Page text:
Welcome to Vietnam’s ocean city! The capital of Khanh Hoa Province, Nha Trang sees a heavy local and international tourist influx, especially in the summer. The central beachside city area is quite busy and full of cheap guesthouses and small restaurants. The beach and its outlying islands have sprouted some fine new resorts. The surf isn’t bad (for frolic, not for surfing) along the vast crescent-shaped beach in Nha Trang’s central city, and the bright-blue vista is dotted by more than 20 surrounding islands. There are many good high-end hotels and resorts to choose from, and the high-rises in the town center hearken almost to a large beach town in Florida. Good budget options abound, too. Dining is all about fresh seafood.
Nha Trang is a very popular vacation spot for Vietnamese. In the summer months, the town is chockablock with tourists and young kids out “cruisin’ the strip” on the main seaside avenue. The beaches of Nha Trang are a great place to spend 2 or 3 days playing in the surf, snorkeling and diving, or taking a cruise to the nearby islands. And Nha Trang’s nightlife is thumping. Centering around the busy backpacker area along Biet Thu Street, the bars hop until late. In fact, the party often starts out on the boats by day and then continues at the bars until late. Prepare to shake thy booty at the beach.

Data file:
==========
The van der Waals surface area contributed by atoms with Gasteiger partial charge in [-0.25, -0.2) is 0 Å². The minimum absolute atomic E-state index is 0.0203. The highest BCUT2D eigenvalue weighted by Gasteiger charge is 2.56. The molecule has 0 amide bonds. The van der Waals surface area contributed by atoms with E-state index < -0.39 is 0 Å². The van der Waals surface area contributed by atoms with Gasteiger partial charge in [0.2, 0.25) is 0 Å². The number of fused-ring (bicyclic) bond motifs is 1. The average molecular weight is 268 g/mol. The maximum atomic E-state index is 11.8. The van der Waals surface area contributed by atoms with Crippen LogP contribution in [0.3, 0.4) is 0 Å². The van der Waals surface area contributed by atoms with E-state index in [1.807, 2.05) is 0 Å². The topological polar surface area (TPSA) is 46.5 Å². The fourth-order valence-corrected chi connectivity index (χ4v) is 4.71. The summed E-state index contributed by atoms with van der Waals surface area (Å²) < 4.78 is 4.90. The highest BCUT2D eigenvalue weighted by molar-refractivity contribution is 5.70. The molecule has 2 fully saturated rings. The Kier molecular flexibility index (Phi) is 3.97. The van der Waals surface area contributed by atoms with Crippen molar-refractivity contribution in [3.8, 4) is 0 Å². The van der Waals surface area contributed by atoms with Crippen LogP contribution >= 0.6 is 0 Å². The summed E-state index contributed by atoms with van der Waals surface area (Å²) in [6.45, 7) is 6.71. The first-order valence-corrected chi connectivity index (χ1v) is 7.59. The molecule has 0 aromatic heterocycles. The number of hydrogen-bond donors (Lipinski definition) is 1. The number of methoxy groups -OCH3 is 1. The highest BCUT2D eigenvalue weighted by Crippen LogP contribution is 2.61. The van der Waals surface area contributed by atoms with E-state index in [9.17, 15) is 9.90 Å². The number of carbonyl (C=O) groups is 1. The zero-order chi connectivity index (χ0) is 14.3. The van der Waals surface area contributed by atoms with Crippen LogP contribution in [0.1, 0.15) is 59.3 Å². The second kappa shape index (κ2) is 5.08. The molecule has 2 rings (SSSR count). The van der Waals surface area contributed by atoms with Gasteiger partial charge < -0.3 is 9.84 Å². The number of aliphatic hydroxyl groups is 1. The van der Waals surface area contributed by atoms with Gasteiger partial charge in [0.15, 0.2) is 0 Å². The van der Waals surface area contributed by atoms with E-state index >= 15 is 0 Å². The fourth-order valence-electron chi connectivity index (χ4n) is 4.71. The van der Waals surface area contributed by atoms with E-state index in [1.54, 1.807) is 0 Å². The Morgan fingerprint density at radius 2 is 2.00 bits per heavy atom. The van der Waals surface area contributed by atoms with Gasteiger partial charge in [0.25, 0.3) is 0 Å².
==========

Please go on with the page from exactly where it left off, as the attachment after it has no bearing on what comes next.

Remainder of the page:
Culturally, the Pasteur Institute offers a glimpse into the life and work of one of Vietnam’s most famous expats. Both the Long Son Pagoda and the well-preserved Po Nagar Cham Temple are interesting sights.
In the winter, the surf can be quite rough, making swimming and watersports less than desirable, but daylong boat trips are always a go. Nha Trang is a good place for diving to soft coral sites brimming with reef fish, and a number of very professional dive outfitters can take you there (quite inexpensive by Western standards). Also note the newly developed Whale Island, just a few hours north, as well as new developments near the airport.
Because Nha Trang expects an increase in regional and international flights, the airport moved to Cam Ranh Bay, 30 minutes south of town. The logic of the new airport is clear — longer runways for bigger planes — but the old in-town airport is now home to a bevy of military jets, which take off in a deafening roar over the south end of the beach throughout the day. It’s kind of cool if you like jets, but not so cool if you like peace and quiet.